The US and Europe have many weather satellites hovering overhead in geosynchronous orbit due to their space programs. Since the airways between the US and Europe are so busy, the weather monitoring is excellent, and pilots frequently exchange information on "the ride" at various altitudes. Traveling from Paris to Atlanta, you will likely be not much more than an hour from an airport (Dublin, Reykjavik, Kangerlussuaq in Greenland, Gander, St. John's in Newfoundland) at any time. A few transatlantic planes each week land at one of these far-flung fields, usually for minor technical issues or sick passengers. The biggest actual gap is probably between Greenland and Canada (1.5 hr or so). On those day crossings you can often seen icebergs below in the strait and the spectacularly beautiful glaciers of Greenland. Being so far north, the jet streams often make for a bumpy, but clear, ride. Summer is frequently better than winter. On the other hand, Brazil - Senegal is crossing the worst of the ITCZ from a developing country to a third world one where ATC attentiveness is not at a premium (note how long it took to find out that AF 447 was missing...). The only reason that the Atlantic ITCZ is being watched by satellites at all is due to hurricane monitoring, NASA research on tropical rainfall, and the need to forecast for flights to places like Brazil. The rate of airliner crossings is trivial compared to the transatlantic jetways. Incidently, one of my most memorable turbulence encounters happened in the Pacific ITCZ on the way to Australia. Again, forecast was many hours old by the time we reached the area from Los Angeles. Scary as hell for me, but my daughter and husband didn't even wake up...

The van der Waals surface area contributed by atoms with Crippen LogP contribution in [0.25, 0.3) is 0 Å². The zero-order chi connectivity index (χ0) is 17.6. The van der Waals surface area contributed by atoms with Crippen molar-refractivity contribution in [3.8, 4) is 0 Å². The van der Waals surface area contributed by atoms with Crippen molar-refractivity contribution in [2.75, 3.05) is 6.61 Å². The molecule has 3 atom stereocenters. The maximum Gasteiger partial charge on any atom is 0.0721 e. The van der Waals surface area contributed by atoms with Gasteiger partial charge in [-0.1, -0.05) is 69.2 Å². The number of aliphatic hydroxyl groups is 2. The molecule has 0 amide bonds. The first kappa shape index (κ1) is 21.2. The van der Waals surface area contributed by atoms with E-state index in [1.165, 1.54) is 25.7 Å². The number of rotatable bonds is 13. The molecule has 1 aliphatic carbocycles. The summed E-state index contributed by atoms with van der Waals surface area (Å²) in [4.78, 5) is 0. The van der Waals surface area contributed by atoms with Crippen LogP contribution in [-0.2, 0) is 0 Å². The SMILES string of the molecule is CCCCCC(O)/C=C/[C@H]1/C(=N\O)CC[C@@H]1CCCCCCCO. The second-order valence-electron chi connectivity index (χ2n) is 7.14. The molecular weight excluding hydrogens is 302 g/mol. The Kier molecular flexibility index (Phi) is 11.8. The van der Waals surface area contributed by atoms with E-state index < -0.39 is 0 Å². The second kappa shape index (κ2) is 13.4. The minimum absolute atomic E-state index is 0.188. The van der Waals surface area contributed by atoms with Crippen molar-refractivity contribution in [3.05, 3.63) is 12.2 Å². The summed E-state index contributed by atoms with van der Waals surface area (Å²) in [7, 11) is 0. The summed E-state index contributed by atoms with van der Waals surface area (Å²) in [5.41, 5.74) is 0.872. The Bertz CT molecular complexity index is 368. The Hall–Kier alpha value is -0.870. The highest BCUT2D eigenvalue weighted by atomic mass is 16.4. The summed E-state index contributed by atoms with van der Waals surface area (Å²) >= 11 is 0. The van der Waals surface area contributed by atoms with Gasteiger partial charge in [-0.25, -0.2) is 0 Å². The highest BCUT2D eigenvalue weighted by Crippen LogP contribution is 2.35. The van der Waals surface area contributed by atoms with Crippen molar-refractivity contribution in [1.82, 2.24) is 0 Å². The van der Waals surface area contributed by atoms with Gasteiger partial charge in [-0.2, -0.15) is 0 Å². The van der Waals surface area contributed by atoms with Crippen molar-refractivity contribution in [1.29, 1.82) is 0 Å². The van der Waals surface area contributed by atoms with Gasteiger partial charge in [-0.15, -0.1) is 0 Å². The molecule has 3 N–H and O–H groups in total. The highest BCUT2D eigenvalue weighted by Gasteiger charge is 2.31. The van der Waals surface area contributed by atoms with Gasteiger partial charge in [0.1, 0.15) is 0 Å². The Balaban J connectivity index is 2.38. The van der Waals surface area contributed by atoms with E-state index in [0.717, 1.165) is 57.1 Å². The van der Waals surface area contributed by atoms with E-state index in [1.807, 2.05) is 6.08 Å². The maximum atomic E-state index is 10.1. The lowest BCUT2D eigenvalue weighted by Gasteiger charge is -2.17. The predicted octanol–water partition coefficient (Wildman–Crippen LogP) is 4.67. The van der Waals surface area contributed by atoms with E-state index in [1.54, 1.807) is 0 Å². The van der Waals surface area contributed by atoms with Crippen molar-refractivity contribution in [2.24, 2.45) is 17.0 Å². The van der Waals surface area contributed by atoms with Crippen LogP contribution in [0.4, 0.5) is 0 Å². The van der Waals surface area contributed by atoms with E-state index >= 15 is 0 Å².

As for forecasts for your flight, you won't really know until a couple of days beforehand how the weather will be in Atlanta. Long range forecasts in the summer always say afternoon showers are expected. Isolated (10%) is better than scattered (30%), but both are < 50% chance of bothering your flight. Likely enough, you will see the clouds and perhaps get bumped around a little on approach. However, Atlanta is one of the busiest airports in the world, so they are excellent at guiding planes in and out through the clouds and showers.

Best wishes and safe flights!
Astrodeb
 

syracusa

New member
Many, many thanks for taking the time to write all these details. You sounds so knowledgeable! Thank you again.
 

LLL

New member
Scary stuff. What's so interesting is that I'll never deal with this since I drive or take AMTRAK.
 

tfaw

Lifetime Elite
Tomorrow is August 4th - we all know your flight will go well

Tomorrow is August 4th - we all know your flight will go well

Enjoy the ride, we will all be with you!